Water in the Floridan aquifer flows through many miles of rock and sand before it is withdrawn for public supply. As a result, water produced from the Floridan aquifer often requires the addition of a disinfectant as the only treatment requirement. Most utilities in the United States either use chlorine or chloramines as their disinfectant. At the Harmony plant, Toho uses chloraminess as the disinfectant. In certain locations, water produced from the Floridan aquifer may also contain naturally occurring organic material and hydrogen sulfide that requires additional treatment. In 2013, Toho added a further treatment process known as Magnetic Ion Exchange (MIEX) to remove these naturally occurring materials better.   

Why do I sometimes notice a rotten-egg odor?

Naturally occurring hydrogen sulfide in the groundwater produces a rotten-egg odor. The MIEX process was anticipated to effectively reduce the hydrogen sulfide and associated odors at the Harmony plant, but has not been able to do so consistently. This is why we are implementing the improvements.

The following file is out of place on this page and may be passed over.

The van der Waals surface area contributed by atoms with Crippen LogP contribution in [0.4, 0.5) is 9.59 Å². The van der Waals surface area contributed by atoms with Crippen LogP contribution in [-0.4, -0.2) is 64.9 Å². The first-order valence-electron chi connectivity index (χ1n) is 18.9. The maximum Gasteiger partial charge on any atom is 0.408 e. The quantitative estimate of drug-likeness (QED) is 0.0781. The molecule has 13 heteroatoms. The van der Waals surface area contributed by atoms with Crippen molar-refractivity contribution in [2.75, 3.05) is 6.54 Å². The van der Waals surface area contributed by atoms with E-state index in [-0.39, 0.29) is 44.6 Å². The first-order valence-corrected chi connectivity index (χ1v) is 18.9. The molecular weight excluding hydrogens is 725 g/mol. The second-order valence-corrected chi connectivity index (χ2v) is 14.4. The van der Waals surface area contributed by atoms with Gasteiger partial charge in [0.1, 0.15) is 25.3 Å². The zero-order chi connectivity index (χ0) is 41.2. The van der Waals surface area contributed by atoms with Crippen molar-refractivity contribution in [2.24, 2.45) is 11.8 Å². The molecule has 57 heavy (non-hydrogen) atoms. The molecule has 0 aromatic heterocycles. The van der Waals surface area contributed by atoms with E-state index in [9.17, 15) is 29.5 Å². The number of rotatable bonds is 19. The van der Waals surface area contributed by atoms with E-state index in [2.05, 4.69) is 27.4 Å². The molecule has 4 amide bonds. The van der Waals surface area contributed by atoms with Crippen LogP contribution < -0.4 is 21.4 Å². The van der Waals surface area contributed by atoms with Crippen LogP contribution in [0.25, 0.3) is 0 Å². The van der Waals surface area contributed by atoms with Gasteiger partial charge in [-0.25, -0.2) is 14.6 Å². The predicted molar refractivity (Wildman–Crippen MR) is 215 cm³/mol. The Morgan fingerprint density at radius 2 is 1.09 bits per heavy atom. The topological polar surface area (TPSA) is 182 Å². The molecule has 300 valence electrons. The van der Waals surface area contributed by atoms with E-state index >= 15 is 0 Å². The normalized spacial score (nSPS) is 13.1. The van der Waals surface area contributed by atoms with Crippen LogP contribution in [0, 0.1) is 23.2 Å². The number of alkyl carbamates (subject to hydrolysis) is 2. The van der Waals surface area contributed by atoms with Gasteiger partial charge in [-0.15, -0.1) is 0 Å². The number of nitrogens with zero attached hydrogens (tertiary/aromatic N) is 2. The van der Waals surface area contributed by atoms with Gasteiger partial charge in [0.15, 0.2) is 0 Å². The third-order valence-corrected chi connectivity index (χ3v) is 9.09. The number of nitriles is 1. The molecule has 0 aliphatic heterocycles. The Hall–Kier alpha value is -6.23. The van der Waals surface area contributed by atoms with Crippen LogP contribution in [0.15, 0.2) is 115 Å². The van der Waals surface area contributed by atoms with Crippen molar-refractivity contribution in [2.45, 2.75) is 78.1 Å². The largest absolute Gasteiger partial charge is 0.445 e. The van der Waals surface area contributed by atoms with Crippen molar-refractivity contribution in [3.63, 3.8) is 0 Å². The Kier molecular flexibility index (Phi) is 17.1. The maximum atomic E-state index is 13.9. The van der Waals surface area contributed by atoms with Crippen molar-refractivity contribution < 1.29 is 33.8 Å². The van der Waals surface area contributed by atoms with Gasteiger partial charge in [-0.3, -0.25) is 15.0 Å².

Is my water safe to drink?

Yes, the water is safe to drink and meets all state and federal regulations. You can review the water quality report that we produce annually at​.  

However, our goal is more than just complying with regulations, and we are working to improve the appearance, odor, taste and quality of the water that we deliver. 

Where can residents find more information? 

Residents can visit this page to find updates or contact Toho Water Authority’s Public Information Office at 407-944-5142 or by email at​.